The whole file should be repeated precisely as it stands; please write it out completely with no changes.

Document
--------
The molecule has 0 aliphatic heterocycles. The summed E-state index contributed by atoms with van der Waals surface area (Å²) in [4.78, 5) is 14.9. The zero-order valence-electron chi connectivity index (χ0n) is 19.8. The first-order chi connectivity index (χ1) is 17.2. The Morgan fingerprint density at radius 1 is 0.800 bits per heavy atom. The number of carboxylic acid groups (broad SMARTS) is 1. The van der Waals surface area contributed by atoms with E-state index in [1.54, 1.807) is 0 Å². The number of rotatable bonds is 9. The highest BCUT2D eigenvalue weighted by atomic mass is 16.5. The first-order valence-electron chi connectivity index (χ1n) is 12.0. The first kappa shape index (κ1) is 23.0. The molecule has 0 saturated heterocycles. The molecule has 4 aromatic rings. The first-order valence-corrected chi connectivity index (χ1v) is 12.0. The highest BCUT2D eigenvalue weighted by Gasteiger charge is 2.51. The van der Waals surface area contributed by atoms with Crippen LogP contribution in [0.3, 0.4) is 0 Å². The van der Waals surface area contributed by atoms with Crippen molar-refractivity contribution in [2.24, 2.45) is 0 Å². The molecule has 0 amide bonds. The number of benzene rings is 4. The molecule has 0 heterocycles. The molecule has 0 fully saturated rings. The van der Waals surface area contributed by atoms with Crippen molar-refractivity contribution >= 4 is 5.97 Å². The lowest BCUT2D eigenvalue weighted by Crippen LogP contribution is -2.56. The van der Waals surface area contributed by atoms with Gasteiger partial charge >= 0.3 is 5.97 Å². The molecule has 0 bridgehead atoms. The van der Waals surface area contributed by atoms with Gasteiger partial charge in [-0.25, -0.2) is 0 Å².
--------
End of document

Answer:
The molecule has 0 aliphatic heterocycles. The summed E-state index contributed by atoms with van der Waals surface area (Å²) in [4.78, 5) is 14.9. The zero-order valence-electron chi connectivity index (χ0n) is 19.8. The first-order chi connectivity index (χ1) is 17.2. The Morgan fingerprint density at radius 1 is 0.800 bits per heavy atom. The number of carboxylic acid groups (broad SMARTS) is 1. The van der Waals surface area contributed by atoms with E-state index in [1.54, 1.807) is 0 Å². The number of rotatable bonds is 9. The highest BCUT2D eigenvalue weighted by atomic mass is 16.5. The first-order valence-electron chi connectivity index (χ1n) is 12.0. The first kappa shape index (κ1) is 23.0. The molecule has 0 saturated heterocycles. The molecule has 4 aromatic rings. The first-order valence-corrected chi connectivity index (χ1v) is 12.0. The highest BCUT2D eigenvalue weighted by Gasteiger charge is 2.51. The van der Waals surface area contributed by atoms with Crippen LogP contribution in [0.3, 0.4) is 0 Å². The van der Waals surface area contributed by atoms with Crippen molar-refractivity contribution in [2.24, 2.45) is 0 Å². The molecule has 0 amide bonds. The number of benzene rings is 4. The molecule has 0 heterocycles. The molecule has 0 fully saturated rings. The van der Waals surface area contributed by atoms with Crippen molar-refractivity contribution >= 4 is 5.97 Å². The lowest BCUT2D eigenvalue weighted by Crippen LogP contribution is -2.56. The van der Waals surface area contributed by atoms with Gasteiger partial charge >= 0.3 is 5.97 Å². The molecule has 0 bridgehead atoms. The van der Waals surface area contributed by atoms with Gasteiger partial charge in [-0.25, -0.2) is 0 Å².